Nigeria: Nation-Building – the Mandela and Nyerere Examples
By Jideofor Adibe
In my column last week, I restated what I have always believed is the fundamental problem of the country – namely the crisis in our nation-building process. I believe that unless Nigerians feel there is ‘an imagined community’ that has their overarching loyalty, the current wave of de-Nigerianisation will continue unabated and solutions thrown at our problems will end up compounding those problems. A central manifestation of the crisis in Nigeria’s nation-building project is that no individual or institution enjoys universal legitimacy across the fault lines.
A fundamental question is how this crisis will be resolved amid the numerous developmental challenges facing the country.
The key responsibility for driving a reconciliation process in any polarized and fractious society lies with the leadership of that country. Since the leader of such a fractious society necessarily belongs to one of the fault lines or contending blocs in such a society, he or she has to make an early choice whether to deliberately transcend the extant fault lines (at the risk of displeasing his or her ‘own people’ in the short term) or politicize those fault lines by cultivating some and alienating others in a bid to entrench himself or herself in power.
In this piece I will highlight the examples of Mandela and Nyerere in uniting post-apartheid South Africa and Tanzania respectively.
Mandela’s story has been told so often that it needs no repeating. He died on December 5 2013 as one of the greatest moral authorities in the world. He was one of the few souls that had a date set aside every year to celebrate him. July 18, Mandela’s birthday, was globally celebrated as the Mandela Day by the United Nations. During such celebrations, people were asked to devote 67 minutes of their time – one minute for each year Mandela spent in prison -to help others or consciously do something that will help change the world or their environment for the better.
Jailed for 27 years for his opposition to apartheid, Nelson Rolihlahla Mandela came out of prison in 1990 expressing no bitterness towards those who deprived him of 27 years of his life. When he was sworn in as post-apartheid South Africa’s first democratically elected President in 1994, many Black hard liners wanted justice for the sins of apartheid while many White people were apprehensive of their fate under Black majority rule. Mandela opted to champion reconciliation among the country’s fractious population, espousing the principles of nation-building and co-operative governance.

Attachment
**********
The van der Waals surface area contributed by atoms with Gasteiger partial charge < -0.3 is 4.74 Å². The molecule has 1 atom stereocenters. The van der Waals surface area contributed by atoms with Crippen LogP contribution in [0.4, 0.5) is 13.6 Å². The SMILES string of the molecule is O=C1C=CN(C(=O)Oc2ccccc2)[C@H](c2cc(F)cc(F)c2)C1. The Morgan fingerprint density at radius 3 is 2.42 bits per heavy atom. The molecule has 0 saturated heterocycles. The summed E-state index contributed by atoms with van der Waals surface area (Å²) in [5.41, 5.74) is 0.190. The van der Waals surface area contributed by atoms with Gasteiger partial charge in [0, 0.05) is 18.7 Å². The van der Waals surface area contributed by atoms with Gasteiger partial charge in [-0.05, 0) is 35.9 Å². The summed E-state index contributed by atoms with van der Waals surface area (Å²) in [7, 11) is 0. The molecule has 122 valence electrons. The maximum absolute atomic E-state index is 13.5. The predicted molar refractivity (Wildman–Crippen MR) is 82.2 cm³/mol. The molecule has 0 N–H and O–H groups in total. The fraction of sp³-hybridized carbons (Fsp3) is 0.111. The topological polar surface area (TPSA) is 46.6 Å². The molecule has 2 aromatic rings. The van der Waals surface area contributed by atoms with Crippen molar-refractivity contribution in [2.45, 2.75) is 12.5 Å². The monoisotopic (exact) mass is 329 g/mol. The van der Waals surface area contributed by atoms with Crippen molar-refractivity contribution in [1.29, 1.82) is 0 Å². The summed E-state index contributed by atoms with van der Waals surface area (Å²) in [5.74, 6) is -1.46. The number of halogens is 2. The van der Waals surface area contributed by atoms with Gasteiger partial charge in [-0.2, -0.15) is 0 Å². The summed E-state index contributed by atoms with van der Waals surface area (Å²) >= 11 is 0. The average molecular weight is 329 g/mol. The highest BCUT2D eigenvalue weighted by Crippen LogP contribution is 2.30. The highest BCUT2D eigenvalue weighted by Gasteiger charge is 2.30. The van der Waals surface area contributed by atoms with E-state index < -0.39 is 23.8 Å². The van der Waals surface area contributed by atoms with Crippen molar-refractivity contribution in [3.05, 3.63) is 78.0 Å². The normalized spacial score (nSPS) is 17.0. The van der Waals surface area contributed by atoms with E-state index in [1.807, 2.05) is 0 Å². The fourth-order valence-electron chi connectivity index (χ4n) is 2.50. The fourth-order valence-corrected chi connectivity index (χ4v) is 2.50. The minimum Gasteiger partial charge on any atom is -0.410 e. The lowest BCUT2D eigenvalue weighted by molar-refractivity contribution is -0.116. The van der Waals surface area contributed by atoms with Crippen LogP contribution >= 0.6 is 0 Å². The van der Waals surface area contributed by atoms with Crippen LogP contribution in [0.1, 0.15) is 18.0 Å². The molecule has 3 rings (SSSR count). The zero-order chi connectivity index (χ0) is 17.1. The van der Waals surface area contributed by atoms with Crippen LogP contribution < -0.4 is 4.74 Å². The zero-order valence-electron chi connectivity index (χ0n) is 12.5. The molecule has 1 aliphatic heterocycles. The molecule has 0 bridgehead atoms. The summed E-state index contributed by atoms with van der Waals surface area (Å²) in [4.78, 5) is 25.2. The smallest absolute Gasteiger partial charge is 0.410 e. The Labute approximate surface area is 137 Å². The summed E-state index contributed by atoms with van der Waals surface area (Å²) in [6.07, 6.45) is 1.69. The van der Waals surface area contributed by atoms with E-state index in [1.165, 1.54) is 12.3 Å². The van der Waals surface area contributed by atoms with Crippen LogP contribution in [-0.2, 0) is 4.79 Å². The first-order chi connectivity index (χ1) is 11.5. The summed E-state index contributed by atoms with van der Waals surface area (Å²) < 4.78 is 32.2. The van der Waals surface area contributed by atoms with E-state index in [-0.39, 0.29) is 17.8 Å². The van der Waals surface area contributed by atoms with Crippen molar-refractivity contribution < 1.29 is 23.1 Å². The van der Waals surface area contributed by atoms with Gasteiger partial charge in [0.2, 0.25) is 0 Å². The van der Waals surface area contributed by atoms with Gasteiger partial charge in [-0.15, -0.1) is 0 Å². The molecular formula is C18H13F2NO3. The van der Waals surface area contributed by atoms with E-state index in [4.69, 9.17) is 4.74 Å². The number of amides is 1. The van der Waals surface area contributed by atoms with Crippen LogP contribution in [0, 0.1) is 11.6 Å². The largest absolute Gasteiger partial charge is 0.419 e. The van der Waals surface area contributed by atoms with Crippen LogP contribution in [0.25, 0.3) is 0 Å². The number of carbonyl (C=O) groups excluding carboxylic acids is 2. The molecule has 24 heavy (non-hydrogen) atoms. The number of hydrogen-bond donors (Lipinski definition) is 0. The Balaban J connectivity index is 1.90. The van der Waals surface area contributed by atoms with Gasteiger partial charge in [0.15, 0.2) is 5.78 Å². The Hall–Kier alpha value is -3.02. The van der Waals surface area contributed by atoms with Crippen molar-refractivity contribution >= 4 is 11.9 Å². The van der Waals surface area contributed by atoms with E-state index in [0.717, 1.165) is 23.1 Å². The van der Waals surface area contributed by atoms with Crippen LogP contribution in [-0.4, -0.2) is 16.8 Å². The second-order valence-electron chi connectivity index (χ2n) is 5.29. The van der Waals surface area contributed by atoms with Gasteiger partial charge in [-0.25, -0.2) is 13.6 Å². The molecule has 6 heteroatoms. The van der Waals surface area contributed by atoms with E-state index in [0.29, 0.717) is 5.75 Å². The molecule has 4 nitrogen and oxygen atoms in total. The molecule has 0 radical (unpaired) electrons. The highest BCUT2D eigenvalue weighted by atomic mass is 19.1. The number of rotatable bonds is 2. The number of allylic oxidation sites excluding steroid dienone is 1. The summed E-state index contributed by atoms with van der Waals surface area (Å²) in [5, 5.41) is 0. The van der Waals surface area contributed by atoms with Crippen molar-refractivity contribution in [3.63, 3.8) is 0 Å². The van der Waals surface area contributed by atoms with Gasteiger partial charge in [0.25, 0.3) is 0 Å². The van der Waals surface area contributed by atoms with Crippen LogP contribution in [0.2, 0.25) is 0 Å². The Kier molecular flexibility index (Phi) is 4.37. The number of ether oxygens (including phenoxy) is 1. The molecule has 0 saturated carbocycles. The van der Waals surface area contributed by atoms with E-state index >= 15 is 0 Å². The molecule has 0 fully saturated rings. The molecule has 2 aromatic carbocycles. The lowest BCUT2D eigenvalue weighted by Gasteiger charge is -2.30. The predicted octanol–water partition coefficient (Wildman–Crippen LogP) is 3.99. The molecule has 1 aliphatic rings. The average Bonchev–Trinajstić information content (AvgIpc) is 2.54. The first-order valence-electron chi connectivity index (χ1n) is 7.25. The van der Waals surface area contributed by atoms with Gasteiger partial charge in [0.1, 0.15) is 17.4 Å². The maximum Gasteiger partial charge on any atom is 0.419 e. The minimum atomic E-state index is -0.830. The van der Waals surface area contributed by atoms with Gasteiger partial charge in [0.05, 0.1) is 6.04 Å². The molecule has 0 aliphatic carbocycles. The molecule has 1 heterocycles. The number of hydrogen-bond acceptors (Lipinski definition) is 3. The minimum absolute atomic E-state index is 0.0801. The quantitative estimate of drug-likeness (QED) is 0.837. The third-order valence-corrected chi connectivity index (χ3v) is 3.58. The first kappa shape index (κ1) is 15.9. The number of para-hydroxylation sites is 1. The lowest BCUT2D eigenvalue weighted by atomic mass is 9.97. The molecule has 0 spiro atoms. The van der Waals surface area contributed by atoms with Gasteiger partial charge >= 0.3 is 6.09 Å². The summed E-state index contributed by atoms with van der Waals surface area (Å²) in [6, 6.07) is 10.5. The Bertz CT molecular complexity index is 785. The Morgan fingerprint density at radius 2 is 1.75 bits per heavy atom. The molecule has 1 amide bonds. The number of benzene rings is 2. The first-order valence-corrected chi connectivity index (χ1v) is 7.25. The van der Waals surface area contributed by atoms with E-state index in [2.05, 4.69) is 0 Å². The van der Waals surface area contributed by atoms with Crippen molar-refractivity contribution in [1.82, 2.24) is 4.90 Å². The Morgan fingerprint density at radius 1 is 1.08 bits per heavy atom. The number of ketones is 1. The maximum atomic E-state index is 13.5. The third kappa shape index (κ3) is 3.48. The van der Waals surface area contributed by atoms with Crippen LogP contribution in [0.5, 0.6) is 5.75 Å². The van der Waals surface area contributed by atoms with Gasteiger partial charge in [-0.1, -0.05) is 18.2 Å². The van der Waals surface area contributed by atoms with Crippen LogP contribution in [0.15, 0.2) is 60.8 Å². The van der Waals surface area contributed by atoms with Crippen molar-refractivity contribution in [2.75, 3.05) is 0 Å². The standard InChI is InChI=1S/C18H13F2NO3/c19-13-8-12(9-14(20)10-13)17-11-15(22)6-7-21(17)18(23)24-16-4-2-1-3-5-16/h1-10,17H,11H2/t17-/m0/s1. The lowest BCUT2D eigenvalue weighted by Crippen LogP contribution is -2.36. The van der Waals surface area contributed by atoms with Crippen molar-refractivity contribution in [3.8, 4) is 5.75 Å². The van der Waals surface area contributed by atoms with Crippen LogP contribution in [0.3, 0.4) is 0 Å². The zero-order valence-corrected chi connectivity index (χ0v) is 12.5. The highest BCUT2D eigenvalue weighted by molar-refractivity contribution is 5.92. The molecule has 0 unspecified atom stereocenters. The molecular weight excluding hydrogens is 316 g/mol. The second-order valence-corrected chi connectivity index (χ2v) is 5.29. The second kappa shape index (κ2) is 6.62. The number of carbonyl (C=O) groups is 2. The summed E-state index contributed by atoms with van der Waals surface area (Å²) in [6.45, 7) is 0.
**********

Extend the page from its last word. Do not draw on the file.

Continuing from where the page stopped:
It would take more than a generous human spirit for any man to truly forgive people who jailed him for 27 years. More than that, Mandela had to deal with the initial disappointment of many of his hard line Black supporters who felt that he was subordinating reconciliation to the quest for justice. It was a gamble: if he alienated his Black supporters and the Whites ended up despising him, he would have lost out completely. But the gamble paid off: he was able to transcend the fault lines in the country and by so doing became a unifying symbol.
When he set up the Truth and Reconciliation Commission in 1995, the emphasis was on reconciliation in sharp contrast to the approach taken by the Nuremberg Trials and other de-Nazification measures.
Even before he became President in 1994, Mandela had chosen to be a reconciler. A clear demonstration of this was in 1993 when a White right winger murdered Chris Hani (at the time arguably the ANC’s most popular leader after Mandela). Many Black South Africans simply wanted war. But Mandela thought otherwise. In one of his most impassioned speeches, Mandela declared:
“Tonight I am reaching out to every single South African, black and white, from the very depths of my being. A white man, full of prejudice and hate, came to our country and committed a deed so foul that our whole nation now teeters on the brink of disaster… .
“A white woman, of Afrikaner origin, risked her life so that we may know, and bring to justice this assassin.”
Mandela’s greatest legacy was his uncanny ability to steer South Africa through the crisis of its rebirth. Though today South Africa still remains a divided country, it would certainly have been worse without Mandela.
Assessments of Julius Nyerere, Tanzania’s first president (1962-1985) tend to focus on his quest for ujamaa – a just social order based on community solidarity. While supporters hail ujamaa as a “creative adjustment of socialist thought to local realities”, critics contemptuously dismiss it as an attempt at redistributing poverty.